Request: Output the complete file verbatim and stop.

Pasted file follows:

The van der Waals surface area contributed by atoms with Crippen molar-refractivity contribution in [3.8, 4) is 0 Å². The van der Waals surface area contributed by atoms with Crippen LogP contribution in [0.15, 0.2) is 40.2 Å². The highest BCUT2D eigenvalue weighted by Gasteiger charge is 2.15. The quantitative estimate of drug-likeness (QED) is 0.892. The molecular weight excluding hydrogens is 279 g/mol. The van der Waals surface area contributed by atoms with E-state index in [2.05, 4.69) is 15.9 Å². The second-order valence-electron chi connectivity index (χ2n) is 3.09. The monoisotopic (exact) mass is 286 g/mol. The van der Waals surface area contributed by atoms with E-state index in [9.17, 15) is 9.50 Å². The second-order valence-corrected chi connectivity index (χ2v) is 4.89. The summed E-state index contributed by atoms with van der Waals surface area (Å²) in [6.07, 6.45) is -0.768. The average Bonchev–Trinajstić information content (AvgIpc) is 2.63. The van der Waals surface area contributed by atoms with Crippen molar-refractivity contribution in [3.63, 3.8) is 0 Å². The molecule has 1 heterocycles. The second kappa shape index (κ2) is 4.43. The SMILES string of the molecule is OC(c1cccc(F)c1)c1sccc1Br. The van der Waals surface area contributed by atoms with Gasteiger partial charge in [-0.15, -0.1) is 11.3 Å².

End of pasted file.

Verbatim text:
The van der Waals surface area contributed by atoms with Crippen molar-refractivity contribution in [3.8, 4) is 0 Å². The van der Waals surface area contributed by atoms with Crippen LogP contribution in [0.15, 0.2) is 40.2 Å². The highest BCUT2D eigenvalue weighted by Gasteiger charge is 2.15. The quantitative estimate of drug-likeness (QED) is 0.892. The molecular weight excluding hydrogens is 279 g/mol. The van der Waals surface area contributed by atoms with E-state index in [2.05, 4.69) is 15.9 Å². The second-order valence-electron chi connectivity index (χ2n) is 3.09. The monoisotopic (exact) mass is 286 g/mol. The van der Waals surface area contributed by atoms with E-state index in [9.17, 15) is 9.50 Å². The second-order valence-corrected chi connectivity index (χ2v) is 4.89. The summed E-state index contributed by atoms with van der Waals surface area (Å²) in [6.07, 6.45) is -0.768. The average Bonchev–Trinajstić information content (AvgIpc) is 2.63. The van der Waals surface area contributed by atoms with Crippen molar-refractivity contribution in [3.63, 3.8) is 0 Å². The molecule has 1 heterocycles. The second kappa shape index (κ2) is 4.43. The SMILES string of the molecule is OC(c1cccc(F)c1)c1sccc1Br. The van der Waals surface area contributed by atoms with Gasteiger partial charge in [-0.15, -0.1) is 11.3 Å².